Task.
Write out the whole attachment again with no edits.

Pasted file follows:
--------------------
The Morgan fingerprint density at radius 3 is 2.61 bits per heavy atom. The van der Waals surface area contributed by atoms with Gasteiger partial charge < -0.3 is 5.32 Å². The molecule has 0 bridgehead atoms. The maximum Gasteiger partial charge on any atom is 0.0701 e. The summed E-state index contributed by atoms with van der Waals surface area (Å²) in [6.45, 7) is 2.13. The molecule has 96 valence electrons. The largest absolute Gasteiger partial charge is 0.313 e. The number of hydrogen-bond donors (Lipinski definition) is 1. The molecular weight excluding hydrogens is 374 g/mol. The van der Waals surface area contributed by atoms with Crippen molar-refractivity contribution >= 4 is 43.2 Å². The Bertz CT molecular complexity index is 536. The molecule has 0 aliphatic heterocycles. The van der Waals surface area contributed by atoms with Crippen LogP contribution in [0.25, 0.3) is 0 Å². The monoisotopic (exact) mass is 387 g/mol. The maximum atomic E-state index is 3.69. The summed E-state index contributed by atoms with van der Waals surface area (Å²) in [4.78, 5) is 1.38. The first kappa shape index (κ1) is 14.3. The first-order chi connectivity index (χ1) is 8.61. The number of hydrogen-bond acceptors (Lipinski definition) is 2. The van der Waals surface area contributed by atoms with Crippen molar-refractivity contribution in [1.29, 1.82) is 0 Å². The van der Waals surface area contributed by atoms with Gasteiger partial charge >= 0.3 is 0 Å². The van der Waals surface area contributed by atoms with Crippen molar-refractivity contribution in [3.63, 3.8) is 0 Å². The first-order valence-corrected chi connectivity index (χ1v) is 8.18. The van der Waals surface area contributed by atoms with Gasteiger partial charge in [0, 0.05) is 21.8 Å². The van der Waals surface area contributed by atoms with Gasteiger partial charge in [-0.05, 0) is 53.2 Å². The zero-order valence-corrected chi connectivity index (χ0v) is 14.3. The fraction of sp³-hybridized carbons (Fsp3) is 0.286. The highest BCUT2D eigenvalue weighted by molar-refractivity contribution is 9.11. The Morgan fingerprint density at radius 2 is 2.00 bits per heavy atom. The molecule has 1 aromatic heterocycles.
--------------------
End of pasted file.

The Morgan fingerprint density at radius 3 is 2.61 bits per heavy atom. The van der Waals surface area contributed by atoms with Gasteiger partial charge < -0.3 is 5.32 Å². The molecule has 0 bridgehead atoms. The maximum Gasteiger partial charge on any atom is 0.0701 e. The summed E-state index contributed by atoms with van der Waals surface area (Å²) in [6.45, 7) is 2.13. The molecule has 96 valence electrons. The largest absolute Gasteiger partial charge is 0.313 e. The number of hydrogen-bond donors (Lipinski definition) is 1. The molecular weight excluding hydrogens is 374 g/mol. The van der Waals surface area contributed by atoms with Crippen molar-refractivity contribution >= 4 is 43.2 Å². The Bertz CT molecular complexity index is 536. The molecule has 0 aliphatic heterocycles. The van der Waals surface area contributed by atoms with Crippen LogP contribution in [0.25, 0.3) is 0 Å². The monoisotopic (exact) mass is 387 g/mol. The maximum atomic E-state index is 3.69. The summed E-state index contributed by atoms with van der Waals surface area (Å²) in [4.78, 5) is 1.38. The first kappa shape index (κ1) is 14.3. The first-order chi connectivity index (χ1) is 8.61. The number of hydrogen-bond acceptors (Lipinski definition) is 2. The van der Waals surface area contributed by atoms with Crippen molar-refractivity contribution in [1.29, 1.82) is 0 Å². The van der Waals surface area contributed by atoms with Gasteiger partial charge >= 0.3 is 0 Å². The van der Waals surface area contributed by atoms with Crippen molar-refractivity contribution in [3.63, 3.8) is 0 Å². The first-order valence-corrected chi connectivity index (χ1v) is 8.18. The van der Waals surface area contributed by atoms with Gasteiger partial charge in [0, 0.05) is 21.8 Å². The van der Waals surface area contributed by atoms with Gasteiger partial charge in [-0.05, 0) is 53.2 Å². The zero-order valence-corrected chi connectivity index (χ0v) is 14.3. The fraction of sp³-hybridized carbons (Fsp3) is 0.286. The highest BCUT2D eigenvalue weighted by molar-refractivity contribution is 9.11. The Morgan fingerprint density at radius 2 is 2.00 bits per heavy atom. The molecule has 1 aromatic heterocycles.